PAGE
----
Today the BBC Proms begin with the roof-raiser to outblast all rivals: Mahler's Eighth, the "Symphony of a Thousand", performed at the Royal Albert Hall 100 years after its composer's death. Long ago that work, and that venue, lent my childhood a slightly raucous high note when I made up a tiny short-trousered cog in its vast choral machine under Leonard Bernstein at his most gloriously, schmaltzily melodramatic. I still feel a little protective towards the concert and later recording "we" made. A columnist recently praised the performance as a classic: result! Then along comes the fifth edition of the indispensable Rough Guide to Classical Music. And which recordings does it recommend? Tennstedt and Solti. Loosen up, dudes, and go with the flow, as Lenny – regrettably – might well have said.
Ancient vanity aside, could I describe with any precision the unearthly, even terrifying, sound that we all made any better now than I could then? I doubt it. An informed love of music can coincide with bewilderment or indifference in the face of the critical verbiage that surrounds it. To the curious amateur, music writing all too often reads either like software engineering and motor mechanics (technical musicology) or else free-floating impressionism bulked out with anecdote, guesswork and gush (everyday reviewing and popular biography). Exceptions arise, but even the best writers often drown when they try to bridge that verbal gulf between formal analysis and informal appreciation.
Music expresses itself and not another thing, as Stravinsky said. And it can reduce words to stuttering gibberish. No surprise, then, that many satisfying books for the lay enthusiast tend to skirt over the anatomy of organised notes and instead stage the thrilling, colourful grand opera of the personalities, the history, the politics, the lovers and the feuds. Hence when a landmark such as The Rest is Noise by Alex Ross, about 20th-century music, manages with such genial eloquence to hold in balance the sounds and their surrounds, texts and contexts, readers pounce on it with glee.
As the Proms unroll, listeners and viewers drawn into its aural whirlwinds will find that a chamber-sized group of new books may help them find their musical bearings. Less of a connoisseur's handbook than the Gramophone or Penguin guides to recordings, the Rough Guide offers secure and friendly entry-level synopses of composers, works and performances from Hildegard of Bingen (born 1098) to Thomas Adès (born 1971). This is, in the best sense, music for the consumer: the whole range of flavours laid out with pithily exact labels in a gleaming superstore of sound.
For music from the opposite side of the hall, or the speaker, listen for once to the producer's voice. In her previous books, Susan Tomes – pianist with the Florestan Trio and founder of the Domus ensemble – proved a worthy, but more accessible, successor to Alfred Brendel and Charles Rosen as a distinguished performer who writes with penetration, fluency and charm. Among instrumentalists, can only pianists write well – just as, in football teams, only goalkeepers ever seem to think? Less gnomic than Brendel, less professorial than Rosen, Tomes has the unique gift of answering questions about the musical life that every other literary register seems to overlook. A supreme chamber performer, she writes with all the qualities of her chosen field: intimate, exact, conversational; a style of mutual respect.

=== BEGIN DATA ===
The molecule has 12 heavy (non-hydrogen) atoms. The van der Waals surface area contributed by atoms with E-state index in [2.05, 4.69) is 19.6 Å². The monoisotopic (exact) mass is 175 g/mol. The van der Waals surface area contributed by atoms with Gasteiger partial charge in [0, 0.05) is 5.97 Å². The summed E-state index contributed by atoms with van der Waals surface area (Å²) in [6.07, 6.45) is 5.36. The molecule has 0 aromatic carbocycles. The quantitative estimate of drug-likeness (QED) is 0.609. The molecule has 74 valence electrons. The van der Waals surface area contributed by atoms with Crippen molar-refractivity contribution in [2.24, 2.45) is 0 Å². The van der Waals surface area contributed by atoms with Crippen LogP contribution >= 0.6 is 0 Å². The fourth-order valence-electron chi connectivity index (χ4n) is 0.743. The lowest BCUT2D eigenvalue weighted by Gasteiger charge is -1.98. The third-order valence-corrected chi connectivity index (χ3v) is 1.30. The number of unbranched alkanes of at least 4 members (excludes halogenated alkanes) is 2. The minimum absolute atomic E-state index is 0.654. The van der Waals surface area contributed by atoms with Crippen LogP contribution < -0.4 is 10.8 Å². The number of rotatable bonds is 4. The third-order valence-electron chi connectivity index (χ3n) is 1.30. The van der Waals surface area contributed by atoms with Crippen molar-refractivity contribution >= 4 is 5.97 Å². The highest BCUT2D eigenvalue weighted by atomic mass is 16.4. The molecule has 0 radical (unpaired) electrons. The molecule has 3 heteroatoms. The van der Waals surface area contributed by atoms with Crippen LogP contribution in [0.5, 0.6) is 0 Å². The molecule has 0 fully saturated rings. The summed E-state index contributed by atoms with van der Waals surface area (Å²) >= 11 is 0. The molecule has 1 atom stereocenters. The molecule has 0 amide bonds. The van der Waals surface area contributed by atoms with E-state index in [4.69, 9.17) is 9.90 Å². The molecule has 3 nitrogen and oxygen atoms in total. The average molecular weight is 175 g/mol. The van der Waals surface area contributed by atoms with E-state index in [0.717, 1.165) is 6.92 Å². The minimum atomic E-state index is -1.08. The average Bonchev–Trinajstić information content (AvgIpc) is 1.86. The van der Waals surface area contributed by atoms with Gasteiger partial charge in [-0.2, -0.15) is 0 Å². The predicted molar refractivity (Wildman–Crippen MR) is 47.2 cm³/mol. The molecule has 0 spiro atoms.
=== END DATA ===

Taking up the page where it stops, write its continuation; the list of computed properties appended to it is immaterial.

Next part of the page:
Out of Silence offers "a pianist's yearbook" of brief essays and reflections on music and the private or public world of its makers. She and her colleagues swing or trudge from date to date, session to session: Bilbao to Chicago, Antwerp to Bath, Stockholm to Vienna. Throughout, Tomes never loses sight of the craft and graft that underpins her gift and her routine.
For her, "The physical skill is paramount". From the way that "my hands felt stupid" in a Saint-Saens trio to the "compassionate spatial geometry" of playing Chopin or Ravel; from the strain of preparation to the "slightly deranged" post-concert come-down, these pieces explain pianism as a fully embodied skill with a warmth and shrewdness that shelves of theory will never match. Yet they reveal just as much about the micro-sociology of music: the tendency to wonder "if we have the right" to a career shared by first-generation professionals; the lack of any mystic "frisson of rapport" among chamber players when the music stops, or the confusion of posh patrons over the status of the hired band. Are they "gods or tradesmen"?
Open this insightful and delightful book on any page, and learn with pleasure: about how the hi-tech bricolage of the recording studio edits out human mistakes to deliver "a more Olympian group than ours", or the joys and woes of a calling where your best work, always live, vanishes into thin air, and you enter schools or other "outreach" venues knowing that "the kind of music we play has no instant cachet for today's youngsters". If Tomes can make more of a difference to that plight than almost anyone, that is because she crafts her words with the same exquisite care as her music. She never shows off; she never talks down.
As part of her strategy to entrance the lay reader, she also never directly quotes a score. Notation is to music writing as equations are to science: a fast-track route to exposition that has one huge drawback. You will leave many readers behind in the dust. Charles Rosen, guru and godfather of modern musical analysis, has no such qualms. He speaks, as always, to a public undeterred by a book in which extracts from the scores under discussion may occupy much of a chapter. So a study such as his latest, Music and Sentiment, will after its first two sentences leap straight into a page-long quotation from the finale of Beethoven's Emperor concerto.